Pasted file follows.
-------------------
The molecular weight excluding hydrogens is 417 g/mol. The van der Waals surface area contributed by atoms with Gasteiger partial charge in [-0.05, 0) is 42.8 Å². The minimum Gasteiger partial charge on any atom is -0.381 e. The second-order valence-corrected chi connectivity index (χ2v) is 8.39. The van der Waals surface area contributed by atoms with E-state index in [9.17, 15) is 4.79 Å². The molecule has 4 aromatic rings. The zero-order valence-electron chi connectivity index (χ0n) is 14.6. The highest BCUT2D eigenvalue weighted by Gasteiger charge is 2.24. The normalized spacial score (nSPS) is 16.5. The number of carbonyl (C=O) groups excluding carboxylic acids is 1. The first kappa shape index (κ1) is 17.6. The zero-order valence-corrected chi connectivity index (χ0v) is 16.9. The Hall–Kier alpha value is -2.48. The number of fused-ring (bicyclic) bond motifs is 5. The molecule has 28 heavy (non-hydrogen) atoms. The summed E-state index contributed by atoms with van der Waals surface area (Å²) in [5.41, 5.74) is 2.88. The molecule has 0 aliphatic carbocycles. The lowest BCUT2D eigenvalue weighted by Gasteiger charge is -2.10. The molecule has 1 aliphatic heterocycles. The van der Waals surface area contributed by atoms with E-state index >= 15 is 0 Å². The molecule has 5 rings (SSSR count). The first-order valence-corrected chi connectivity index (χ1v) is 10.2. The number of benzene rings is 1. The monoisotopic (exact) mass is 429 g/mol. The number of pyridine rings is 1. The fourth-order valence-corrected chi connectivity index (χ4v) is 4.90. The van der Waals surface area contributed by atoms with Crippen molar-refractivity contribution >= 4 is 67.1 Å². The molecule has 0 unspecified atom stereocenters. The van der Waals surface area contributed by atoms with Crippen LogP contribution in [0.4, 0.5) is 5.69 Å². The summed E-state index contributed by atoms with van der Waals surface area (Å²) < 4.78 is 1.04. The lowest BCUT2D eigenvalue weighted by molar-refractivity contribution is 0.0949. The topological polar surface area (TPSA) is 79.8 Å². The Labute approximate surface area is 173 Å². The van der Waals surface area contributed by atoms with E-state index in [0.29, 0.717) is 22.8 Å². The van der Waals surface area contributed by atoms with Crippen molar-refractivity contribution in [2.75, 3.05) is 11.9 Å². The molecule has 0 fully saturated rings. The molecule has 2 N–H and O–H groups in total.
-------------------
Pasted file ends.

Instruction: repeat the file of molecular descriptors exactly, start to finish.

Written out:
The molecular weight excluding hydrogens is 417 g/mol. The van der Waals surface area contributed by atoms with Gasteiger partial charge in [-0.05, 0) is 42.8 Å². The minimum Gasteiger partial charge on any atom is -0.381 e. The second-order valence-corrected chi connectivity index (χ2v) is 8.39. The van der Waals surface area contributed by atoms with E-state index in [9.17, 15) is 4.79 Å². The molecule has 4 aromatic rings. The zero-order valence-electron chi connectivity index (χ0n) is 14.6. The highest BCUT2D eigenvalue weighted by Gasteiger charge is 2.24. The normalized spacial score (nSPS) is 16.5. The number of carbonyl (C=O) groups excluding carboxylic acids is 1. The first kappa shape index (κ1) is 17.6. The zero-order valence-corrected chi connectivity index (χ0v) is 16.9. The Hall–Kier alpha value is -2.48. The number of fused-ring (bicyclic) bond motifs is 5. The molecule has 28 heavy (non-hydrogen) atoms. The summed E-state index contributed by atoms with van der Waals surface area (Å²) in [5.41, 5.74) is 2.88. The molecule has 0 aliphatic carbocycles. The lowest BCUT2D eigenvalue weighted by Gasteiger charge is -2.10. The molecule has 1 aliphatic heterocycles. The van der Waals surface area contributed by atoms with E-state index >= 15 is 0 Å². The molecule has 5 rings (SSSR count). The first-order valence-corrected chi connectivity index (χ1v) is 10.2. The number of benzene rings is 1. The monoisotopic (exact) mass is 429 g/mol. The number of pyridine rings is 1. The fourth-order valence-corrected chi connectivity index (χ4v) is 4.90. The van der Waals surface area contributed by atoms with Crippen molar-refractivity contribution >= 4 is 67.1 Å². The molecule has 0 unspecified atom stereocenters. The van der Waals surface area contributed by atoms with Crippen LogP contribution in [0.4, 0.5) is 5.69 Å². The summed E-state index contributed by atoms with van der Waals surface area (Å²) < 4.78 is 1.04. The lowest BCUT2D eigenvalue weighted by molar-refractivity contribution is 0.0949. The topological polar surface area (TPSA) is 79.8 Å². The Labute approximate surface area is 173 Å². The van der Waals surface area contributed by atoms with E-state index in [0.29, 0.717) is 22.8 Å². The van der Waals surface area contributed by atoms with Crippen molar-refractivity contribution in [2.75, 3.05) is 11.9 Å². The molecule has 0 fully saturated rings. The molecule has 2 N–H and O–H groups in total.